A question of location

There is a story in circulation that Vernon Stouffer moved his company out of downtown Cleveland after seeing a bumper sticker with the words, “Solon loves business.”

To be fair, it probably wasn’t the bumper sticker as much as it was what he found when he investigated the validity of that simple slogan. No matter what it was, it worked, so the story goes, and Stouffer ultimately moved his famous frozen foods operation to the eastside suburb.

Over the years, Solon leaders have had much luck drawing both commercial and manufacturing businesses to their city. Unless a business owner wants to move his company into an existing facility, there really is no industrial land left on the market in Solon.

“There may be some additional opportunities in the future, but for the moment, new parcels haven’t opened up,” explains city economic development manager Peggy Wile. “I guess we’ve done our job.”

Solon’s position is an enviable one for leaders in other cities, who are fighting tooth and nail to draw new industry to their communities. Competing for business investment is high among a number of suburban cities. Some even go as far as actively wooing businesses away from neighboring municipalities with promises of a better location and attractive tax abatement packages.

For business owners pondering a move, finding the right community may be difficult. For those still looking, consider the state of affairs in a number of cities:


Officials at the Greater Cleveland Growth Association say more than half of the relocation or expansion projects in Cuyahoga County occur within the city of Cleveland’s municipal boundaries.

It makes sense, given the prevalence of new industrial areas like the Cleveland Enterprise Park in Highland Hills Township or Cleveland Business Park near the airport along Rocky River Drive, and a host of financial incentive programs the city can offer business owners.

The city’s central business district is also a popular location. Following BP’s decision to vacate its downtown skyscraper, many businesses sought the open space to upgrade their offices. Despite the move, top-grade office space downtown is still at a premium.


Richard Jacobs’ new Chagrin Highlands project recently opened 405 acres for development in this eastside city. So far, Scott Technologies is the only company to build on the Beachwood portion of the 603-acre property that spans the borders of four municipalities.

Suited more to office buildings and retail development than manufacturing operations, Beachwood offers no tax abatement deals to business owners who invest in the city. Instead, local leaders offer lower payroll and property taxes as incentives.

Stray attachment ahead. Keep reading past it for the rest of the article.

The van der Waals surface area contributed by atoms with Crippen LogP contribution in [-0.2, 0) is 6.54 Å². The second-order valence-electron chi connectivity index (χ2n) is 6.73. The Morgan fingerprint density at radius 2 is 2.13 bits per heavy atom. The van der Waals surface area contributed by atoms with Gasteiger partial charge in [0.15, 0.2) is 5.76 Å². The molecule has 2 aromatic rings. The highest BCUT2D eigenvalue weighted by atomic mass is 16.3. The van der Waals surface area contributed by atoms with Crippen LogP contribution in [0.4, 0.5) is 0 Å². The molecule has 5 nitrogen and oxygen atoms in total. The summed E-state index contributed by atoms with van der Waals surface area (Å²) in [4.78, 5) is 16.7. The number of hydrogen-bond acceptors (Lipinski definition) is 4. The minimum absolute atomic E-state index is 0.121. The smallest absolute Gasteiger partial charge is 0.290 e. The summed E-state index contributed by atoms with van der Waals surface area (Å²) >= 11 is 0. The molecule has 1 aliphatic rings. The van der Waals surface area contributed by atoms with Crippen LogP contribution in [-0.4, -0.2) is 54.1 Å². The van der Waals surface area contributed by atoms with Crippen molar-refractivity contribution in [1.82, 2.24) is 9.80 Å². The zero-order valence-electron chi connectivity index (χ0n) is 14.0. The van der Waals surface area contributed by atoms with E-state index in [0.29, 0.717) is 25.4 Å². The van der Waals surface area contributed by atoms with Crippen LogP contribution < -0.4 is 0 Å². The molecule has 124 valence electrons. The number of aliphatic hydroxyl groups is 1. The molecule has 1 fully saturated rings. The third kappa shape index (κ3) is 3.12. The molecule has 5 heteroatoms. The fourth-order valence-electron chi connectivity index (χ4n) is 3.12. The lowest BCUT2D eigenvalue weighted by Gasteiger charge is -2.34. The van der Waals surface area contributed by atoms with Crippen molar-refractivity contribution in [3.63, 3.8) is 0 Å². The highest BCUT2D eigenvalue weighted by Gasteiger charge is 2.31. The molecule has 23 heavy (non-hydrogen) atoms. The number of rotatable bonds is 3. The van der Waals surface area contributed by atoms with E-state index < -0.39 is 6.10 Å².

Mentor has plenty of industrial space available to business owners and a thriving commercial business core rated sixth largest in the state of Ohio. Local leaders offer five-year, 100 percent tax abatements on new buildings in the city’s targeted revitalization zone.

Meanwhile, business owners who build on any of the city’s industrial space along Tyler Boulevard can receive tax abatements if they employ at least 50 people and invest at least $500,000 in building renovation or new construction. Although the city is in Lake County, community leaders stress Mentor’s proximity to both I-90 and State Route 2.

North Olmsted

There are one- and two-acre parcels of land available in the highly developed commercial area along Lorain Road near Great Northern Mall for business owners, while many older properties are being renovated for new clients.

Meanwhile, the city’s 20-acre industrial park, located north of I-480 and south of Lorain Road, is only about half filled. Business owners looking for tax abatements likely won’t find them in this westside community — tax breaks are rare and have traditionally been reserved for heavy-hitting companies.

Lorain County

As industrial land becomes more scarce in Cuyahoga County, a number of cities in Lorain County are readying themselves to benefit from industrial growth in Northeast Ohio.

Avon, formerly a small farming community, is already getting a healthy lesson in new development. Leaders there have drawn a number of new businesses, but need more to keep up with booming residential growth. Meanwhile, in nearby Avon Lake, community leaders are looking for new industries to expand their tax base.

The city of Lorain is also in the hunt for new industry after big job losses at the Ford Motor Co.’s Lorain Assembly Plant a few years ago and the more recent sale of USS/Kobe Steel Corp. The city and port authority are working together on a number of new industrial development initiatives.

Jim Vickers ([email protected]) is an associate editor at SBN.